Bioscience High School students receive $250,000 scholarships

(Alexis Macklin/DD)
Bioscience High School students Elizabeth Palos, Gerardo Calderon and Jennifer Price-Smith each received a $250,000 scholarship from the Bill and Melinda Gates Foundation. (Alexis Macklin/DD)

Three Bioscience High School students recently received $250,000 Gates Millennium Scholarships from the Bill and Melinda Gates Foundation.

The scholars program provides academic opportunities to remarkable minority students with financial need like Jennifer Price-Smith, Gerardo Calderon and Elizabeth Palos.

“To have three of our students receive this scholarship is insane,” Bioscience guidance counselor Joyce Laffel said. “We are so proud of them.”

Price-Smith was born in China and was adopted by American parents as a baby. She is currently the president and founder of the National Chinese Honor Society at Bioscience. She is also involved in student government and the National Honor Society, among other clubs at school.

“I like finding problems and fixing them,” she said.

Price-Smith also participated in a medical mentorship program through the University of Arizona College of Medicine — Phoenix. During that time she was mentored by a second-year medical student, Anchit Mehrotra, and received an inside view of what medical school at the university is like.

“She is a determined student with an incredible work ethic,” Mehrotra said.

Price-Smith also volunteered for Dignity Health, volunteered at a gymnastics facility, and had internships with a naturopath and an acupuncturist.

She plans on attending the University of California, San Diego and pursuing a career in medicine.

Palos will be the first of her family to go college. She plans on furthering her education as a Sun Devil by entering Barrett, The Honors College in the fall and majoring in nursing.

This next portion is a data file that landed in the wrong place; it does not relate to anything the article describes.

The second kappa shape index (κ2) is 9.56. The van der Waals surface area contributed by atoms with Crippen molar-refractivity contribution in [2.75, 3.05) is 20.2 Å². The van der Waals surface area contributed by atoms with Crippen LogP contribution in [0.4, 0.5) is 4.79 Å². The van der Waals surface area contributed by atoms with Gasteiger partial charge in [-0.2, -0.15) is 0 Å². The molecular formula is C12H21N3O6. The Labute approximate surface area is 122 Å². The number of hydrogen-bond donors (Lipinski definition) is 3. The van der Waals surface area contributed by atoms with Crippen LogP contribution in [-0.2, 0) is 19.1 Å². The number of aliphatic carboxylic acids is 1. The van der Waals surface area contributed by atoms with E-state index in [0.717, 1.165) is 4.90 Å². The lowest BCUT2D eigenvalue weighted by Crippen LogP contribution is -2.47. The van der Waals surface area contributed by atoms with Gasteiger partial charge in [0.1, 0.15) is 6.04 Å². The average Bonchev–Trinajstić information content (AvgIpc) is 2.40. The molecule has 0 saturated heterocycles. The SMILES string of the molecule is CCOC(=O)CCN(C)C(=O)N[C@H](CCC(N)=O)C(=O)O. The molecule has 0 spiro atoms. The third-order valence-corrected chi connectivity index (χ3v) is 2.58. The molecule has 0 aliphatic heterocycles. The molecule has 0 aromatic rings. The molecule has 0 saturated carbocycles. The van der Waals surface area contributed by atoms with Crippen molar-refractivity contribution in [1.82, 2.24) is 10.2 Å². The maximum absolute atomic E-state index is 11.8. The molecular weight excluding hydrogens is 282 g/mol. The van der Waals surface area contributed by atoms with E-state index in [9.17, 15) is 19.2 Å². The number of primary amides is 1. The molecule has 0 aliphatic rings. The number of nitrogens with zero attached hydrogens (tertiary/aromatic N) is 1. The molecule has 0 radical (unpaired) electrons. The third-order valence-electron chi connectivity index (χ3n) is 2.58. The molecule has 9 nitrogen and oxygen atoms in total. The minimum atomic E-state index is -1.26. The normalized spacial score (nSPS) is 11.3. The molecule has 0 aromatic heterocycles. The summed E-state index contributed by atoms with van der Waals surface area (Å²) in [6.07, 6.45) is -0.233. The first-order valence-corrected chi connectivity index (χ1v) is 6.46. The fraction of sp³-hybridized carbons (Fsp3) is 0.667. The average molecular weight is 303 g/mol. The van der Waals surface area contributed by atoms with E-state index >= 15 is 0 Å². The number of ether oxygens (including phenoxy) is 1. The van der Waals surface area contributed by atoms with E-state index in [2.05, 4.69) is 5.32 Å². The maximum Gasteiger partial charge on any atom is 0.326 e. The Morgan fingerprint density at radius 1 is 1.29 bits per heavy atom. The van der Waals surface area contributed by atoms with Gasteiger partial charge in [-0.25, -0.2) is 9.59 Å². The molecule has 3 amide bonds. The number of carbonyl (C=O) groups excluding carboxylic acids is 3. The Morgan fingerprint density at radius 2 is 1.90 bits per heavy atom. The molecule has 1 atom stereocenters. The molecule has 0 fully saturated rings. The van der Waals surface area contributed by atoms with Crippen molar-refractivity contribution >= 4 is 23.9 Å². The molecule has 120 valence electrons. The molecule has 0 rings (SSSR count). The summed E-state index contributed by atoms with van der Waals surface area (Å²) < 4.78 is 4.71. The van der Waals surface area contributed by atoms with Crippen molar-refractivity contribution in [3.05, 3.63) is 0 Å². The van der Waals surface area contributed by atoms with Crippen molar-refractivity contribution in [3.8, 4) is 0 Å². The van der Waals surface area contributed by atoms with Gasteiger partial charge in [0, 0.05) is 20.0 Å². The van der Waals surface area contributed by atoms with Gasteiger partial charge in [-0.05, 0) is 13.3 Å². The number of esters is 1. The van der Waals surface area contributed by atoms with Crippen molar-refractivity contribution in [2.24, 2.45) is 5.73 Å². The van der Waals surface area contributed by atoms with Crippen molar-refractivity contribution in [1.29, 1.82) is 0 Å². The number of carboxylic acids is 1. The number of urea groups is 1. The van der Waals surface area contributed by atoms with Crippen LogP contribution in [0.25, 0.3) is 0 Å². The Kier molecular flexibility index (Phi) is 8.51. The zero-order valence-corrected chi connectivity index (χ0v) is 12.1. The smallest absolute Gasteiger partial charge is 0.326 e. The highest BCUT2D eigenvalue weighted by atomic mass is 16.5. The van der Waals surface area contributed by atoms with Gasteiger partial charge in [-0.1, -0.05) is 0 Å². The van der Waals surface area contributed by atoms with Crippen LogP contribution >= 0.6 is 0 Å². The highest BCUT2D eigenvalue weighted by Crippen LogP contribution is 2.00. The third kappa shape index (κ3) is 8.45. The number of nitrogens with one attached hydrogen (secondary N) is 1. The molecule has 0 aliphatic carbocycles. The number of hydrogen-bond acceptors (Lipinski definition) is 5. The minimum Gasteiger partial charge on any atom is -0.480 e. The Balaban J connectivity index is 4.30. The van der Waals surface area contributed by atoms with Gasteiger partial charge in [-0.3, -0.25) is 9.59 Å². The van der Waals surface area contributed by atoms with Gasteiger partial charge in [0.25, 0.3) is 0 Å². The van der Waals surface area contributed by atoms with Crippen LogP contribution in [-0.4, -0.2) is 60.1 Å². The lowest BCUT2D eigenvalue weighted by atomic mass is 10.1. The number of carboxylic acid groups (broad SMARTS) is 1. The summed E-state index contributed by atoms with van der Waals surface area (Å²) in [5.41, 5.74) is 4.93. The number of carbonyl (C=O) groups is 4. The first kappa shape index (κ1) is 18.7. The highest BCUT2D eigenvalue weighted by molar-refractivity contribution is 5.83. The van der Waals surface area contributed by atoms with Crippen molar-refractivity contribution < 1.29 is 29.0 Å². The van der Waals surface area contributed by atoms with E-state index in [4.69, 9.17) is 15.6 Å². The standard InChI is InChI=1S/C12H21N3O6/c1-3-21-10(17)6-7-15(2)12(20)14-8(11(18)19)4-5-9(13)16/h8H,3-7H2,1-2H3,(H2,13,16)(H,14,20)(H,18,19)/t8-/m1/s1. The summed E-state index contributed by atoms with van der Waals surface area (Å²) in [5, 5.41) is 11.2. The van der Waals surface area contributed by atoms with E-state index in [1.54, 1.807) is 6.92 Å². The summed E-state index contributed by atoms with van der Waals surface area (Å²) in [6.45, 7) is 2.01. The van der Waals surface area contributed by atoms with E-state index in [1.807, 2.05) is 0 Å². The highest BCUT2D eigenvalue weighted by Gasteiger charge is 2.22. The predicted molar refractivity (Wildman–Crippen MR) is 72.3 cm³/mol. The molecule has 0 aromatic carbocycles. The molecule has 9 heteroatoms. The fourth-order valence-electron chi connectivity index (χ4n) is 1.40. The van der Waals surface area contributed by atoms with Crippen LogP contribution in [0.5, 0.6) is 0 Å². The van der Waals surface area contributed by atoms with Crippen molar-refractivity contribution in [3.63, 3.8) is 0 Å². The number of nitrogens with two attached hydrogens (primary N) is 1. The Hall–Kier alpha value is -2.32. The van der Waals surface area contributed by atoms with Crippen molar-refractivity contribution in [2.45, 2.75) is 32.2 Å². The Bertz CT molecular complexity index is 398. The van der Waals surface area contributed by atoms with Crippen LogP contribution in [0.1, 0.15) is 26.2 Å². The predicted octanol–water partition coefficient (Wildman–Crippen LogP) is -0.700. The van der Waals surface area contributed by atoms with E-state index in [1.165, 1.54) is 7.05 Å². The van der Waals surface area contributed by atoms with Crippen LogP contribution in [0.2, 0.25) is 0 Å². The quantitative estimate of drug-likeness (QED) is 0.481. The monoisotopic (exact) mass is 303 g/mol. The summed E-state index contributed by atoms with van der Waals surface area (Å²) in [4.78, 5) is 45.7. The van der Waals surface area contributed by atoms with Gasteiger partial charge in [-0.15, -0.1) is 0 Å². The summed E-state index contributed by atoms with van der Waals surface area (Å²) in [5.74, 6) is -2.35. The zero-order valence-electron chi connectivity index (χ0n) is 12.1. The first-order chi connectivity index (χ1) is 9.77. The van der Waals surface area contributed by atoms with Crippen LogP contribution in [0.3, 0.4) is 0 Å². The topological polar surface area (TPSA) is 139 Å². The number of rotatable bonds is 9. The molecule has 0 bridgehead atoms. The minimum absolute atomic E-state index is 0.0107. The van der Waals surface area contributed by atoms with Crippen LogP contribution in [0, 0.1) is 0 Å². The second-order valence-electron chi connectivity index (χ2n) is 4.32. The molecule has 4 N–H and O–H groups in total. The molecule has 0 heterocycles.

Palos currently participates in numerous clubs at Bioscience and is a member of student government as well as president of Green Shovel Club, an environmental conservation club.

Besides working, going to school and taking college credit courses at Phoenix College, Palos also participated in an unpaid internship at ASU researching evolutionary theory on beetles and grasshoppers, volunteered at the Maricopa Integrated Health System Hospital and volunteered at a daycare center working with infants.

Palos excelled academically, despite her busy schedule.

“I realized that I wasn’t going to get any sleep, and then I prioritized my activities,” Palos said.

Calderon is also very involved in his school and the community.

He is president of the UNICEF club and is involved in fitness club and the National Honor Society at Bioscience.

Calderon participates in Tomorrow’s Involved Leaders Today, a community leadership program, and has logged over 1,000 volunteer hours at the Arizona State Veterans Home.

“I just love giving back to my community,” Calderon said.

Calderon interned under a heart surgeon at Banner Thunderbird Medical Center and wants to pursue a career as a neurosurgeon.

He will begin his undergraduate studies this fall at ASU.

All three students demonstrate the characteristics the Gates Foundation looks for, including leadership, a rigorous courseload and community service, said Kelley Reed, an outreach coordinator for the Gates Millennium Scholarship Program.

“We look for students who give back and extend Bill Gates’ legacy,” Reed said.

The students are three of 1,000 who earned the scholarship. The Gates Foundation said about 54,000 students across the country applied for the scholarship.

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